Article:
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Math Help - Find det(X) given BXA^2 + 2I = 0.

  1. #1
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    Find det(X) given BXA^2 + 2I = 0.

    hello, this look rather simple, but I struggle, I need some help, or at least a final answer so I can check myself....thank you

    A and B are 5X5 matrices. it is known that:
    det(A)=2
    det(B)=-3

    X is a square matrix so BXA^2 + 2I = 0
    (multiplication of B, X and the square of A, plus twice the identity matrix)

    what is det(X) ?
    Last edited by mr fantastic; December 9th 2011 at 02:40 PM. Reason: Re-titled.
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  2. #2
    MHF Contributor Amer's Avatar
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    Re: simple question...

    the determinant function is multiplicative which means det(AB) =det(A)*det(B)

    so first i suggest to add -2I to both sides then take the det

    BXA^2 = -2I

    can you continue ?
    Last edited by Amer; December 9th 2011 at 09:07 AM.
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    Re: Find det(X) given BXA^2 + 2I = 0.

    thank you, I think I got it, I got det(X)=2.666, hope this is correct....

    thanks again !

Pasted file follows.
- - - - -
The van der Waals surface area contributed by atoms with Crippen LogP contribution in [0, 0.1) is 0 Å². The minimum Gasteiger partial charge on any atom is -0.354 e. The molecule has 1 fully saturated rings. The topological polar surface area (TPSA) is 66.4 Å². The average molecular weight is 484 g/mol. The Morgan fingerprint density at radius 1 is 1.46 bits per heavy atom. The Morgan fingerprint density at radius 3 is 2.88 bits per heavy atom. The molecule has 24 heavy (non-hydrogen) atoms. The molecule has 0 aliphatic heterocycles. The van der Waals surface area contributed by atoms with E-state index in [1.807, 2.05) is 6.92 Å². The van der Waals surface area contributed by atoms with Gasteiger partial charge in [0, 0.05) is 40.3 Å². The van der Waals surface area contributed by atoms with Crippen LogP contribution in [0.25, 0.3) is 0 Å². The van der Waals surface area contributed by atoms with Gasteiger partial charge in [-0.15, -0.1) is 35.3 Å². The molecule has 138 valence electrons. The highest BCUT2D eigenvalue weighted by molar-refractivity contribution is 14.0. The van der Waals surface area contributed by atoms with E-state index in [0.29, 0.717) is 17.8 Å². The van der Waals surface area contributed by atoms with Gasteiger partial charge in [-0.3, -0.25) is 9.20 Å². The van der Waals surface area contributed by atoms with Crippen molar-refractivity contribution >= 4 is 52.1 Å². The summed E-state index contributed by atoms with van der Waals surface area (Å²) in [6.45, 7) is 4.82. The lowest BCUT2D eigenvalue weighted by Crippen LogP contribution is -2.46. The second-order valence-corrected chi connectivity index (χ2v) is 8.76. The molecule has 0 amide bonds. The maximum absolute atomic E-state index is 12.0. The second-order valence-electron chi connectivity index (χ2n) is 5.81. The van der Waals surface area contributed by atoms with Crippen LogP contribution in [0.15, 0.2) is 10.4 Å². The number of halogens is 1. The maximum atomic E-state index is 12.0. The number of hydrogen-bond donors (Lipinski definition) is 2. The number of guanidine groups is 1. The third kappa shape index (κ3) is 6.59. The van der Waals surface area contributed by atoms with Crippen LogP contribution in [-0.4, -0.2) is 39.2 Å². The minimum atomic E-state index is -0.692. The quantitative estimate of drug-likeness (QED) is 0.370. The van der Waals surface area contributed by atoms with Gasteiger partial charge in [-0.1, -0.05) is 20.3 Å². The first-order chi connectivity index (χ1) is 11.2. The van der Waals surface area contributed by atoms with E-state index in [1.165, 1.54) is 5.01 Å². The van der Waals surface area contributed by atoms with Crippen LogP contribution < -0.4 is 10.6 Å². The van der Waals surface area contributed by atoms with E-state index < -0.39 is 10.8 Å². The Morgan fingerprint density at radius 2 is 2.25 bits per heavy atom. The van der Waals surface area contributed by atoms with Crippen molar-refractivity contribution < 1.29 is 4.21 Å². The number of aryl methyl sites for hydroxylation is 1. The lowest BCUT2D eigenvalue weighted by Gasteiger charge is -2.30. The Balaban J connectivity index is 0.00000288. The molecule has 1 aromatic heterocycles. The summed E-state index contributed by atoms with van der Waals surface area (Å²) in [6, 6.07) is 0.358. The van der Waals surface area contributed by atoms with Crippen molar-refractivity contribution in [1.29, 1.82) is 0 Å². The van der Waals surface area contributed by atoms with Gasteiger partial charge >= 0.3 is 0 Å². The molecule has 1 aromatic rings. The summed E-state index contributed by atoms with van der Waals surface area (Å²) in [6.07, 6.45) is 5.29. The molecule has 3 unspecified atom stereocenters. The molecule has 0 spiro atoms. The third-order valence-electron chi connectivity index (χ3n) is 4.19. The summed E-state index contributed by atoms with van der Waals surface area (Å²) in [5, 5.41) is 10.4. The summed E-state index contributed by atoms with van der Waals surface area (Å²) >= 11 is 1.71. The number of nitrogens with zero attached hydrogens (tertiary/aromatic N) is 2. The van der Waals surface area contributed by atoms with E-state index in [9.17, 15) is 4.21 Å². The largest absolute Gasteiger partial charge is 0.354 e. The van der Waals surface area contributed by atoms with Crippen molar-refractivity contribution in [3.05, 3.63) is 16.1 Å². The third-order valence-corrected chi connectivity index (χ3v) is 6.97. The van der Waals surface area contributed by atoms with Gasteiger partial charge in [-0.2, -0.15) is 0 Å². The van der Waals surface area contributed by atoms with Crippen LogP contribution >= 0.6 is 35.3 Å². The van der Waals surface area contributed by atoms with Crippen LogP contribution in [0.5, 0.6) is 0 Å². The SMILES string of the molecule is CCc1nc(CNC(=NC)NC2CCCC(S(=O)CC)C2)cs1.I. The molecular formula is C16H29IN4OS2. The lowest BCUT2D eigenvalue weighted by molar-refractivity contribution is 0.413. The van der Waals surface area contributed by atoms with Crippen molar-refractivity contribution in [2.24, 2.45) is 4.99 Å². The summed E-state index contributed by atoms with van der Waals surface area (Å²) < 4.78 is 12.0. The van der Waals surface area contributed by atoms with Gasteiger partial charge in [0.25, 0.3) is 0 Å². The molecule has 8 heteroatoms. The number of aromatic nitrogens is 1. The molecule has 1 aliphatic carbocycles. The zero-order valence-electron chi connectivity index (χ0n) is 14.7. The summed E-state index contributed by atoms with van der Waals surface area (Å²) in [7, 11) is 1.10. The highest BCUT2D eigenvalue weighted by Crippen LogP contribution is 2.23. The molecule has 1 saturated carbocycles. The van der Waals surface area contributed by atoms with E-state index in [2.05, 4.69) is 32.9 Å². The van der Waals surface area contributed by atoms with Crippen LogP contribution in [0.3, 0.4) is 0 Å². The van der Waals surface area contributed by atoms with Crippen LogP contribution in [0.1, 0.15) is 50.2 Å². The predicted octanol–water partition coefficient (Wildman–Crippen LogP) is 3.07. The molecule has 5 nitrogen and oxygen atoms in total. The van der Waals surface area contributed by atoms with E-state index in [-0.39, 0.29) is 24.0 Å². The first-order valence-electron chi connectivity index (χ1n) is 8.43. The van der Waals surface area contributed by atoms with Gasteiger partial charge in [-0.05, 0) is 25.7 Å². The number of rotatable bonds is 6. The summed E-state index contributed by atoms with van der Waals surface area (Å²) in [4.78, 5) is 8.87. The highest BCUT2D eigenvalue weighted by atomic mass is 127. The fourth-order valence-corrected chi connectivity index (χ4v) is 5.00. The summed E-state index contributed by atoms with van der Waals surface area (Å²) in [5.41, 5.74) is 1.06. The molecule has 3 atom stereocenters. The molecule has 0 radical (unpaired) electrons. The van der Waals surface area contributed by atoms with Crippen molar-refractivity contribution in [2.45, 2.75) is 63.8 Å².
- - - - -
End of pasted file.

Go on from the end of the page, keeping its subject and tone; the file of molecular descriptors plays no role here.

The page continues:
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  4. #4
    MHF Contributor Amer's Avatar
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    Re: Find det(X) given BXA^2 + 2I = 0.

    det(BXA^2) = det(-2I)

    det(B) \; det(X) \; det(A)\; det(A) = -2

    -3 det(X) (4) = -2

    det(X) = \frac{-2}{-12}
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  5. #5
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    Re: Find det(X) given BXA^2 + 2I = 0.

    Quote Originally Posted by Amer View Post
    det(BXA^2) = det(-2I)

    det(B) \; det(X) \; det(A)\; det(A) = -2

    -3 det(X) (4) = -2

    det(X) = \frac{-2}{-12}
    No! These are 5x5 matrices, so \det(-2I) = (-2)^5 = -32.
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  6. #6
    MHF Contributor Amer's Avatar
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    Re: Find det(X) given BXA^2 + 2I = 0.

    Quote Originally Posted by Opalg View Post
    No! These are 5x5 matrices, so \det(-2I) = (-2)^5 = -32.
    thanks I did not noticed that
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